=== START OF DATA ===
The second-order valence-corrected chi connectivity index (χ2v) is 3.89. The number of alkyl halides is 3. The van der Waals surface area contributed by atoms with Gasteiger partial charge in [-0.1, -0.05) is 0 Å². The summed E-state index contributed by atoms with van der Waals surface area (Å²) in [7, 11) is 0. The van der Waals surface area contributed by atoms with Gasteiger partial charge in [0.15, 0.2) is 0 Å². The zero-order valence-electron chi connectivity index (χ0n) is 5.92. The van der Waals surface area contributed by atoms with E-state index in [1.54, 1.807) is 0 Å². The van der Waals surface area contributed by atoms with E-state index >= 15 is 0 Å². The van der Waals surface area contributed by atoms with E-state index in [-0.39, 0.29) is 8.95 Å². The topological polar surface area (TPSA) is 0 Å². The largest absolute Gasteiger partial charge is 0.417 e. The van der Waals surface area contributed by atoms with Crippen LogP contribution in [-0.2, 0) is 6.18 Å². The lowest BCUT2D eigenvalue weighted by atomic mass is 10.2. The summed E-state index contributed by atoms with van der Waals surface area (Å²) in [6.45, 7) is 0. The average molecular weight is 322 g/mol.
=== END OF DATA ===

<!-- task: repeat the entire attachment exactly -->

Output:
The second-order valence-corrected chi connectivity index (χ2v) is 3.89. The number of alkyl halides is 3. The van der Waals surface area contributed by atoms with Gasteiger partial charge in [-0.1, -0.05) is 0 Å². The summed E-state index contributed by atoms with van der Waals surface area (Å²) in [7, 11) is 0. The van der Waals surface area contributed by atoms with Gasteiger partial charge in [0.15, 0.2) is 0 Å². The zero-order valence-electron chi connectivity index (χ0n) is 5.92. The van der Waals surface area contributed by atoms with E-state index in [1.54, 1.807) is 0 Å². The van der Waals surface area contributed by atoms with E-state index >= 15 is 0 Å². The van der Waals surface area contributed by atoms with E-state index in [-0.39, 0.29) is 8.95 Å². The topological polar surface area (TPSA) is 0 Å². The largest absolute Gasteiger partial charge is 0.417 e. The van der Waals surface area contributed by atoms with Crippen LogP contribution in [-0.2, 0) is 6.18 Å². The lowest BCUT2D eigenvalue weighted by atomic mass is 10.2. The summed E-state index contributed by atoms with van der Waals surface area (Å²) in [6.45, 7) is 0. The average molecular weight is 322 g/mol.